William Hay (architect)

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William Hay
Born17 May 1818
Dykeside, Peterhead, Scotland
Died30 May 1888
Rabbit Hall, Hamilton Street, Joppa
NationalityScottish Canadian
BuildingsBermuda Cathedral

William Hay (17 May 1818 – 30 May 1888) was a Scottish architect who was actively working internationally from 1842 to 1887. A specialist in gothic architecture, he is primarily known for his work on several churches and cathedrals. His most famous structure is the Bermuda Cathedral in Hamilton, Bermuda which he designed in 1885. Construction of the cathedral began in 1886 and was completed seven years after Hay's death in 1905. He also designed some of the oldest buildings and structures in Toronto, Ontario, from 1853–1861, and was responsible for the restoration of St. Giles' Cathedral in Edinburgh from 1872–1884. His career exemplifies how the British Empire of the Victorian Era was united not only by military and political strength but also by professionals who took advantage of opportunities in its wide array of territories.

Early life: 1818–1841[edit]

Born at Dykeside, Peterhead, Hay was named after his father, who was a Scottish Episcopalian grain merchant. In his youth he was apprenticed to a joiner, but an accident during a job at Ellishill House, which broke his leg, ended his career in this area. The doctor treating him for his injury encouraged him to study architecture during his recovery and his career accordingly took a turn in that direction.[1]

Early career: 1842–1861[edit]

Nave of the Cathedral of St. John the Baptist

Hay tackled his first job as an architect at the age of 24 with the St James Episcopal Church in Cruden Bay in 1842–1843. He married his first wife, Janet Reid (1819–1860), in 1844, and that same year relocated to Edinburgh to become an assistant to architect John Henderson.[2]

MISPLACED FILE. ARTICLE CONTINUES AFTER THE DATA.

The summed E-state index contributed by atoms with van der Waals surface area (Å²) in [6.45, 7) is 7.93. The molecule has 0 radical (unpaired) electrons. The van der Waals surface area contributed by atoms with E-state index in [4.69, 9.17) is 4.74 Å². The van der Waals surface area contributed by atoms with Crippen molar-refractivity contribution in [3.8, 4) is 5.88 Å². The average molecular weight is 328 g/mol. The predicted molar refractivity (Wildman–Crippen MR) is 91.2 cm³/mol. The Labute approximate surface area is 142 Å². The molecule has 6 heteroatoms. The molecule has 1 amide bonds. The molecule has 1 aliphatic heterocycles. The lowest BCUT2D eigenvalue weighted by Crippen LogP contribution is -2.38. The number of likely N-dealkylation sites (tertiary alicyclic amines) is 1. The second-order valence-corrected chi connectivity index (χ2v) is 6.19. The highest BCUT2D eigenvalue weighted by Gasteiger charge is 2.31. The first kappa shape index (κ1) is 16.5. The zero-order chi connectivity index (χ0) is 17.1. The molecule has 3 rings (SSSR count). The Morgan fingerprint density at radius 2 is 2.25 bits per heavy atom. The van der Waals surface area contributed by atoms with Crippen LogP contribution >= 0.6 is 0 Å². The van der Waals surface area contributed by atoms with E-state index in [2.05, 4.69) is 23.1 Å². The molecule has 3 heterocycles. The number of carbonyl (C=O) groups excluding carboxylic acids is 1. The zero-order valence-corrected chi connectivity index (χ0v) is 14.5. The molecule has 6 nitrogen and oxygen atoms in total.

After working with Henderson for two years, Hay moved to London to apprentice with George Gilbert Scott in 1846. Scott entrusted him with overseeing the building of the nave of the Cathedral of St. John the Baptist in St. John's, Newfoundland. For that project he travelled throughout England and Scotland in late 1846 and early 1847 to acquire materials and skilled craftsmen. In April 1847 he, along with his wife and her brother Thomas (their ward), sailed to Newfoundland. He remained there until the nave was completed in 1850.[1]

Toronto General Hospital in 1868.

Hay spent some time in his native town working in 1850–1853, building there St. John's Episcopal Church, Longside and a house at No 22 Broad Street for his mother, Jean Hay (née Alexander). During this time he considered setting up practice in either Montreal, Canada East, or Chicago, Illinois, and made visits to those cities. He ultimately settled on establishing his practice in Toronto, and accordingly moved there in late 1853. He remained in that city until late 1861, following the sudden death of his wife, who never bore children, in 1860.[1]

While in Toronto, Hay developed a highly successful architecture firm which he left to his recently acquired partner, Thomas Gundry. His apprentice Henry Langley became Gundry's new partner upon his departure. In Toronto he designed the Toronto General Hospital (1855), St. Basil's Church, Toronto (1855–1856), the House of Providence (1855–1858), two of the original buildings at the University of St. Michael's College (1856), the school addition to the Church of the Holy Trinity (1858), the Yorkville Town Hall (1859–1860), and the Oaklands at De La Salle College (1860) among other structures. He also served on the council of the Royal Canadian Institute (1858–1860), was the Vice-President of the Toronto Mechanics' Institute (1859–1861), and was Secretary of the Association of Architects Civil Engineers and Provincial Surveyors of Canada.[1]